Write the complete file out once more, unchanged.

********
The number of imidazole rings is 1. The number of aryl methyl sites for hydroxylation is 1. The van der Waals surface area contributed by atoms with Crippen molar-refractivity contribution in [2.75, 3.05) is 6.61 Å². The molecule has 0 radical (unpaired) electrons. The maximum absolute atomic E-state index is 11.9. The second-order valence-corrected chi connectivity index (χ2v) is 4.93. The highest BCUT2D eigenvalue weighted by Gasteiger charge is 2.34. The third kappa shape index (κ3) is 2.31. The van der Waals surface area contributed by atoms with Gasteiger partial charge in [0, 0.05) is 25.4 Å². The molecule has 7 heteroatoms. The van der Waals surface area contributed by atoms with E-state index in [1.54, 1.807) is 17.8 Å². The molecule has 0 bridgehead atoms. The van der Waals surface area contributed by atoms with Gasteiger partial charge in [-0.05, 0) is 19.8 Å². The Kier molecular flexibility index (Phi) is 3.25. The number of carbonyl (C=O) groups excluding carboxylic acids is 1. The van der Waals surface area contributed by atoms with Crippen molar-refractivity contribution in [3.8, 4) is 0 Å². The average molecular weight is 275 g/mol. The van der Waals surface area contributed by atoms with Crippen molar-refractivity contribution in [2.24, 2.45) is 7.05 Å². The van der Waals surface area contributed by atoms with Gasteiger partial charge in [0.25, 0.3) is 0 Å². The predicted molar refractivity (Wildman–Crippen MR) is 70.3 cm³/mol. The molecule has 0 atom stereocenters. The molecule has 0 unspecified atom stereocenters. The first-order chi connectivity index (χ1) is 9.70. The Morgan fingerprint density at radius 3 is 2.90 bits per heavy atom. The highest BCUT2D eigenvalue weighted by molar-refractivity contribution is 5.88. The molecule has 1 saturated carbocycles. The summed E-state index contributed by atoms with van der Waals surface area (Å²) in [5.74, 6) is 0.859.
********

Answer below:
The number of imidazole rings is 1. The number of aryl methyl sites for hydroxylation is 1. The van der Waals surface area contributed by atoms with Crippen molar-refractivity contribution in [2.75, 3.05) is 6.61 Å². The molecule has 0 radical (unpaired) electrons. The maximum absolute atomic E-state index is 11.9. The second-order valence-corrected chi connectivity index (χ2v) is 4.93. The highest BCUT2D eigenvalue weighted by Gasteiger charge is 2.34. The third kappa shape index (κ3) is 2.31. The van der Waals surface area contributed by atoms with Gasteiger partial charge in [0, 0.05) is 25.4 Å². The molecule has 7 heteroatoms. The van der Waals surface area contributed by atoms with E-state index in [1.54, 1.807) is 17.8 Å². The molecule has 0 bridgehead atoms. The van der Waals surface area contributed by atoms with Gasteiger partial charge in [-0.05, 0) is 19.8 Å². The Kier molecular flexibility index (Phi) is 3.25. The number of carbonyl (C=O) groups excluding carboxylic acids is 1. The van der Waals surface area contributed by atoms with Crippen molar-refractivity contribution in [3.8, 4) is 0 Å². The average molecular weight is 275 g/mol. The van der Waals surface area contributed by atoms with Crippen molar-refractivity contribution in [2.24, 2.45) is 7.05 Å². The van der Waals surface area contributed by atoms with Gasteiger partial charge in [0.25, 0.3) is 0 Å². The predicted molar refractivity (Wildman–Crippen MR) is 70.3 cm³/mol. The molecule has 0 atom stereocenters. The molecule has 0 unspecified atom stereocenters. The first-order chi connectivity index (χ1) is 9.70. The Morgan fingerprint density at radius 3 is 2.90 bits per heavy atom. The highest BCUT2D eigenvalue weighted by molar-refractivity contribution is 5.88. The molecule has 1 saturated carbocycles. The summed E-state index contributed by atoms with van der Waals surface area (Å²) in [5.74, 6) is 0.859.